When you think of Mont Ventoux--
...Well, you are now. Go with it.
Mont Ventoux, when AND IF you think of it, you know as one of the more storied climbs in the Tour de France.
...Yes, the Tour de France has characteristics beyond that of so many people doping that we've just about come all the way back around to a level playing field again. Stop interrupting.
The climb has gained notoriety over the years as one of the most difficult, downright brutal ascents in France, despite an elevation of only 6,263 feet, with no trees to provide shade, winds that blow riders all over the road, and the knowledge in the back of every cyclist's mind that the climb has in the past taken a life. In the 1967 Tour, Tom Simpson of the United Kingdom rode himself to exhaustion, collapsing and dying one kilometer from the summit. His last words were "Put me back on my bike." A memorial stands where he fell.
...what now? Oh, fine, let me go look. ....yes, he had amphetamines on him when he died. Shut up already.
In any case, there is more to this mountain than a bike race. This peak, while brutal to bikes, does not pose a great deal of challenge to straight climbers, though the lack of trees might necessitate carrying a decent amount of water. Mont Ventoux, because of that ease to ascend without a bike, is therefore about as good a mountain as any to be considered the birthplace of mountaineering.
To be sure, mountains have been climbed since time immemorial. But before 1336, it was done purely out of necessity- migration, military maneuvers, some sort of religious purpose. Mountains were not climbed merely to be climbed. However, on April 26, the Italian poet Petrarch, alongside his brother and a pair of servants, became the first to do it for fun. As he wrote after his climb, in 'The Ascent of Mont Ventoux', he states right off the bat, "To-day I made the ascent of the highest mountain in this region, which is not improperly called Ventosum. My only motive was the wish to see what so great an elevation had to offer." Certainly he was not doing it to be first to the peak. Petrarch himself met someone who had, many years before, gotten to the top, but while the exact reason is not stated in the text, Petrarch's predecessor certainly did not have fun...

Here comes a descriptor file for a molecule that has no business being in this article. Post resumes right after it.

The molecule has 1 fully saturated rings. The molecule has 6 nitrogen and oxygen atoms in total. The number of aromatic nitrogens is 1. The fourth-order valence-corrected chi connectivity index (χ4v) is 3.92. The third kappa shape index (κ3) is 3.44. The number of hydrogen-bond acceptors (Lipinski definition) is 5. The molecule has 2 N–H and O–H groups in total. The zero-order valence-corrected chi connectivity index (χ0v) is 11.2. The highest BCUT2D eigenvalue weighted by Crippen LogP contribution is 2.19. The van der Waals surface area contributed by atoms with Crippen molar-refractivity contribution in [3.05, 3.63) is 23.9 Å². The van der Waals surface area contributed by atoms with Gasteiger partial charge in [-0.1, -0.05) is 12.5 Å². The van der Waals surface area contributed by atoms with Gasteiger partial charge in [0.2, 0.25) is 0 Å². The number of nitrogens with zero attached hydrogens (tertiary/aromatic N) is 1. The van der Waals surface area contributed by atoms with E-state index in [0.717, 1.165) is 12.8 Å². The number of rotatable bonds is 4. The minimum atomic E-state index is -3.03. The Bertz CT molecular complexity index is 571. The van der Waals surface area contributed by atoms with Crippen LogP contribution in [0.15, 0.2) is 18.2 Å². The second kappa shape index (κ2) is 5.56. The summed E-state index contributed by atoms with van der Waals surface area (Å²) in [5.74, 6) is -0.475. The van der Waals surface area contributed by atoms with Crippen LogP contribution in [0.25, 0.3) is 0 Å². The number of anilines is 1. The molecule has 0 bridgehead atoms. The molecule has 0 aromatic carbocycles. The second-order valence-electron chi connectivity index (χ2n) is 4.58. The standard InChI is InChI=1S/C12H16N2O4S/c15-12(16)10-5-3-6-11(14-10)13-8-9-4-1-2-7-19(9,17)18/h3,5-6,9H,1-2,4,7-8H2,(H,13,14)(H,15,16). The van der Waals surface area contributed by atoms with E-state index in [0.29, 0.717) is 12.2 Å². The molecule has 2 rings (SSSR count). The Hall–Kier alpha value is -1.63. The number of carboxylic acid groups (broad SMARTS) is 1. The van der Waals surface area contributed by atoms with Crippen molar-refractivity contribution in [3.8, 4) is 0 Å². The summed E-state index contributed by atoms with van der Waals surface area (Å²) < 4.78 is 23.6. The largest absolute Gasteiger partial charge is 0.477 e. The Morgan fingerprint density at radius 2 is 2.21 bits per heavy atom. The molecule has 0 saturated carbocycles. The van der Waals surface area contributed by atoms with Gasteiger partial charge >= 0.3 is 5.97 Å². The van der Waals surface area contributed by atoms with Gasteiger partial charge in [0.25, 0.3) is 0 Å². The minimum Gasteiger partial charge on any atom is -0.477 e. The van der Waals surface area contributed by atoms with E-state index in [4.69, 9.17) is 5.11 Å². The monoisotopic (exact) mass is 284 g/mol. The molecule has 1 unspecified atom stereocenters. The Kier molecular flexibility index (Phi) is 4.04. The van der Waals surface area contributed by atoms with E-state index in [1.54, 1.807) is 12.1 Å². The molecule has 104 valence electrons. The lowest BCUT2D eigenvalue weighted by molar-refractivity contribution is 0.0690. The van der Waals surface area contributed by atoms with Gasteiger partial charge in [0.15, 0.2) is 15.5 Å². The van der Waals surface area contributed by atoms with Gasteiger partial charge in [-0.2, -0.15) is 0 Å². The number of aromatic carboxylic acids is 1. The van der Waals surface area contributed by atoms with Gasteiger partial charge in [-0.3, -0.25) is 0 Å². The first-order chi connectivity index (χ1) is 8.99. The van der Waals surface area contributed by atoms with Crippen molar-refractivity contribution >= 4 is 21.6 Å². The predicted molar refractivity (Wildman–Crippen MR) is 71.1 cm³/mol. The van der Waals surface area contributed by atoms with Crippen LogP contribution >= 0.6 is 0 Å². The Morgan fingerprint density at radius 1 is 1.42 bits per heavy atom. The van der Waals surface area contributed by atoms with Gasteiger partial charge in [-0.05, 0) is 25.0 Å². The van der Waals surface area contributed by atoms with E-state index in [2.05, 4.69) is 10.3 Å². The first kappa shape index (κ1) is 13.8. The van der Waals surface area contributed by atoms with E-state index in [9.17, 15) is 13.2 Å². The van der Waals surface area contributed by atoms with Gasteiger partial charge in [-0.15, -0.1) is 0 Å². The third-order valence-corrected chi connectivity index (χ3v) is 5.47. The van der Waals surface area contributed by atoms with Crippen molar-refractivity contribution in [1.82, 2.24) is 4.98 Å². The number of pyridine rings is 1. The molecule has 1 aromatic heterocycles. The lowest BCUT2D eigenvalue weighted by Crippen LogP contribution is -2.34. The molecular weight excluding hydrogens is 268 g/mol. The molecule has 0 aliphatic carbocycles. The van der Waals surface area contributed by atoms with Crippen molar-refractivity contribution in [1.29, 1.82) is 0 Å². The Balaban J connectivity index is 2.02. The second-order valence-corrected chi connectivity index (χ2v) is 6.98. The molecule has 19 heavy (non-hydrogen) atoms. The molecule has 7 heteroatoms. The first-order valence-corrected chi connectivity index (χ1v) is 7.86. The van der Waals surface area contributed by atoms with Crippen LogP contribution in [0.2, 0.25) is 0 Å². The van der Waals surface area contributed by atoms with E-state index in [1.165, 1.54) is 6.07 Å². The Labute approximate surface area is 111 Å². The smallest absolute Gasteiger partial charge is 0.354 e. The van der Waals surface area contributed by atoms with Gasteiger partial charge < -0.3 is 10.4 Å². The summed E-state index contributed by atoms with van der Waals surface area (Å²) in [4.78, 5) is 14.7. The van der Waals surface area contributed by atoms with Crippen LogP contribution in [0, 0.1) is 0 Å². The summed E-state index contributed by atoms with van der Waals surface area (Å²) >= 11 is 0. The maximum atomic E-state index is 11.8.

"We found an old shepherd in one of the mountain dales, who tried, at great length, to dissuade us from the ascent, saying that some fifty years before he had, in the same ardour of youth, reached the summit, but had gotten for his pains nothing except fatigue and regret, and clothes and body torn by the rocks and briars."
Petrarch was no expert climber. The easiest way to get up mountains is generally to find a ridge- the high road, basically- and follow that. By taking the high road, you are, obviously, climbing from a higher position, making for a flatter incline. Petrarch's brother followed this guideline, but Petrarch describes in the text how he instead elected to take valley routes, which is fine at the start of an ascent, but you have to cover the same amount of vertical either way, and a valley route just makes you do the vertical all at once at the end. Petrarch made this mistake several times, picking routes that in fact descended at some points.
"Suffice it to say that, much to my vexation and my brother's amusement, I made this same mistake three times or more during a few hours."
He did, of course, eventually reach the summit, and there, staring out into the distance, is where Petrarch cemented Mont Ventoux's place in the climbing world, not as a challenge, not as a feat, but as a pilgrimage:
"At first, owing to the unaccustomed quality of the air and the effect of the great sweep of view spread out before me, I stood like one dazed. I beheld the clouds under our feet, and what I had read of Athos and Olympus seemed less incredible as I myself witnessed the same things from a mountain of less fame. I turned my eyes toward Italy, whither my heart most inclined. The Alps, rugged and snow-capped, seemed to rise close by, although they were really at a great distance; the very same Alps through which that fierce enemy of the Roman name once made his way, bursting the rocks, if we may believe the report, by the application of vinegar. I sighed, I must confess, for the skies of Italy, which I beheld rather with my mind than with my eyes. An inexpressible longing came over me to see once more my friend and my country. At the same time I reproached myself for this double weakness, springing, as it did, from a soul not yet steeled to manly resistance."
And so it is that, to this day, when not occupied by the Tour de France, Mont Ventoux is occupied by climbers that, if they so choose, can follow Petrarch's exact route, GR4.
And not all of them are on steroids.